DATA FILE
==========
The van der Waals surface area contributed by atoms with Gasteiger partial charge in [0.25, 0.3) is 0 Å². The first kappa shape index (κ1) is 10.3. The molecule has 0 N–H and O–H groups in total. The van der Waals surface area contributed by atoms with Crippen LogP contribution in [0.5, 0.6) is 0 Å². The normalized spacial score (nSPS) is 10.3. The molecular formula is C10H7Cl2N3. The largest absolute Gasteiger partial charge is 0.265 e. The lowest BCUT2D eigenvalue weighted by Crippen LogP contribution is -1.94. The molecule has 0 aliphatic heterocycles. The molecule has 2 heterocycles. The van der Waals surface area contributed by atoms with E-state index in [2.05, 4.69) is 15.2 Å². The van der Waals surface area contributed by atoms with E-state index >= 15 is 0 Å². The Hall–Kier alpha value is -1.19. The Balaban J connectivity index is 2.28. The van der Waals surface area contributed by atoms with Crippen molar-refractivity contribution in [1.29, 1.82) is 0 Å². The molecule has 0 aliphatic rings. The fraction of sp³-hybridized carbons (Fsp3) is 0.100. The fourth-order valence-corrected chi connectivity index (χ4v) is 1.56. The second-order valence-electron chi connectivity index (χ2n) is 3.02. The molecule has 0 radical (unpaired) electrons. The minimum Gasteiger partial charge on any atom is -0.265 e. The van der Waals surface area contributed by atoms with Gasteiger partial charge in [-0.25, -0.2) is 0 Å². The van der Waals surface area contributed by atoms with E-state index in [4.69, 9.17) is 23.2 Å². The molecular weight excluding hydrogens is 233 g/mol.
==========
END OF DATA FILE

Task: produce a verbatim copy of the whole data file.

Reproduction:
The van der Waals surface area contributed by atoms with Gasteiger partial charge in [0.25, 0.3) is 0 Å². The first kappa shape index (κ1) is 10.3. The molecule has 0 N–H and O–H groups in total. The van der Waals surface area contributed by atoms with Crippen LogP contribution in [0.5, 0.6) is 0 Å². The normalized spacial score (nSPS) is 10.3. The molecular formula is C10H7Cl2N3. The largest absolute Gasteiger partial charge is 0.265 e. The lowest BCUT2D eigenvalue weighted by Crippen LogP contribution is -1.94. The molecule has 0 aliphatic heterocycles. The molecule has 2 heterocycles. The van der Waals surface area contributed by atoms with E-state index in [2.05, 4.69) is 15.2 Å². The van der Waals surface area contributed by atoms with E-state index >= 15 is 0 Å². The Hall–Kier alpha value is -1.19. The Balaban J connectivity index is 2.28. The van der Waals surface area contributed by atoms with Crippen molar-refractivity contribution in [1.29, 1.82) is 0 Å². The molecule has 0 aliphatic rings. The fraction of sp³-hybridized carbons (Fsp3) is 0.100. The fourth-order valence-corrected chi connectivity index (χ4v) is 1.56. The second-order valence-electron chi connectivity index (χ2n) is 3.02. The molecule has 0 radical (unpaired) electrons. The minimum Gasteiger partial charge on any atom is -0.265 e. The van der Waals surface area contributed by atoms with Gasteiger partial charge in [-0.25, -0.2) is 0 Å². The van der Waals surface area contributed by atoms with E-state index in [4.69, 9.17) is 23.2 Å². The molecular weight excluding hydrogens is 233 g/mol.